The London to Brighton Veteran Car Run is organised by Motion Works UK Ltd. for the Royal Automobile Club. Prior to 2004 the run was organised by the Motor Sports Association (MSA) for the RAC and then the International Motor Sports (IMS) for the MSA/RAC. Motion Works has been given contract for 5 years ending 2008.





Eligible cars


Only cars built before 1 January 1905 are eligible to take part, with the option for the organisers to invite a small number of vehicles out of period.

The Run attracts entrants from all over the world, with the biggest overseas entry coming from the United States, followed by France.





Route and Time Table



The following information is based on previous years. Various routes and start times have been used in the past.


The event is not a race. The cars are limited to an average speed of 20 mph and the only reward for a successful run is a Bronze Medal (awarded to all who reach Brighton before 16.30). The Veteran Car Run always takes place on the first Sunday in November each year.



The route keeps mainly to the A23 (London to Brighton Road) (from Westminster Bridge) From Hyde Park and Apsley Arch the run takes Hyde Park Corner, Constitution Hill, Birdcage Walk, Parliament Square and Westminster Bridge or in the past, Hyde Park Corner, Grosvenor Place, Victoria Street, Parliament Square and Westminster Bridge. On the A23 the route passes through South London, Thornton Heath, Croydon, Purley, Redhill, Gatwick and Crawley for the official coffee stop.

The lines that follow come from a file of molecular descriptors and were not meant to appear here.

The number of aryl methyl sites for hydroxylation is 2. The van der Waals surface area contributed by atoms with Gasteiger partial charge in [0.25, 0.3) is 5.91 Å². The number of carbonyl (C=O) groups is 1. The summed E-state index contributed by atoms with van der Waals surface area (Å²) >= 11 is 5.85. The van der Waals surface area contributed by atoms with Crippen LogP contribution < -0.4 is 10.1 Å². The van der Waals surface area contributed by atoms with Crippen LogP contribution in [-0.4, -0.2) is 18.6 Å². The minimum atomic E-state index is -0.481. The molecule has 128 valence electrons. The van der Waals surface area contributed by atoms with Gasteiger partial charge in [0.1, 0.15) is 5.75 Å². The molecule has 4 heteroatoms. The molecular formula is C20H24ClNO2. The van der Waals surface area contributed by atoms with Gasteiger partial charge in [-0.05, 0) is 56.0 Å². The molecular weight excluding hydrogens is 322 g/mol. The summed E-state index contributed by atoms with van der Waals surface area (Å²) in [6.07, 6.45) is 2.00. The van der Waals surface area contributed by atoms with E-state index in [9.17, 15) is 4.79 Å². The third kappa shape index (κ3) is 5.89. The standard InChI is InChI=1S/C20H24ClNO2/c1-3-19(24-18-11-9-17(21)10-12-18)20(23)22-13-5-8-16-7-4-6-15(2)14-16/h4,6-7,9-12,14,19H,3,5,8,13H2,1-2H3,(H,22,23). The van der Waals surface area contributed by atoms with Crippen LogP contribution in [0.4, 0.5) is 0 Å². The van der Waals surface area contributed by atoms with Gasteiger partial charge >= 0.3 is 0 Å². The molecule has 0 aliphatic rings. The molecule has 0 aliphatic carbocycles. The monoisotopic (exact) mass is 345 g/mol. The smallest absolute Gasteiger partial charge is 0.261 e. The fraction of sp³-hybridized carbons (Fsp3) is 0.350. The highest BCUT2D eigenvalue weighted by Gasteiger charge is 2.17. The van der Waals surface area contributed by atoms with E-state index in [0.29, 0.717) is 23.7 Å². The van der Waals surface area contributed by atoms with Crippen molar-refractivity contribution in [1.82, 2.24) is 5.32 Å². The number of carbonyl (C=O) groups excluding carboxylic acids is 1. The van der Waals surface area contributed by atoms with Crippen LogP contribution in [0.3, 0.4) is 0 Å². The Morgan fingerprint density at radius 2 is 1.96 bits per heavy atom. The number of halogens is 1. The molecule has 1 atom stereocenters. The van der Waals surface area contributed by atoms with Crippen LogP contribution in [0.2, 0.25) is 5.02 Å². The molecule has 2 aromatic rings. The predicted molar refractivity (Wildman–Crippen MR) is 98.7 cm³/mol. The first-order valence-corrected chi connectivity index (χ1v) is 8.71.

Please note: - The drive down Constitution Hill and in front of the Palace is for Veteran Cars only. Constitution Hill and The Mall are closed to normal traffic every Sunday.


The route leaves the A23 for the B2114 to pass through Handcross Hill, Hammer Hill, then B2115 for Whitemans Green, B2036 for Cuckfield, A273 for Burgess Hill and rejoin the A23 at Pyecome.


The official finish is at Preston Park (not to far into Brighton) where the cars are required to stop and then its on to the sea front and the "Finish Line", at Madeira Drive, Brighton.





Approximate Distance = 54 miles


Time Table

First group of cars leaves Hyde Park at 07:15 (2005) (or in the past 07:30) and with the last group leaving before 08:30. Each group consist of 10 to 16 cars with an interval of 2 minutes between the groups. Older the car the earlier it leaves.


At the official coffee stop at Crawley, the first car arrives about 09:00. For some, there are many coffee stops on route.


The cars start to arrive on the sea front, at Brighton, from about 10:40 and then throughout the day till the check-in closing time of 16:30, it has been known to be nearer 5pm when the last car arrives (in darkness).


Except for the start time, all times are approximate.

Please note: - Some maps may show the start time as 07:30, please check the "Next Run" page for the starting time.





For a readable and printable copy - click here


The maps (Route - Start & Coffee Stop) are in PDF format and to be read and printed using ADOBE ACROBAT.  The road map is based on a map produced by MSA(2000), the start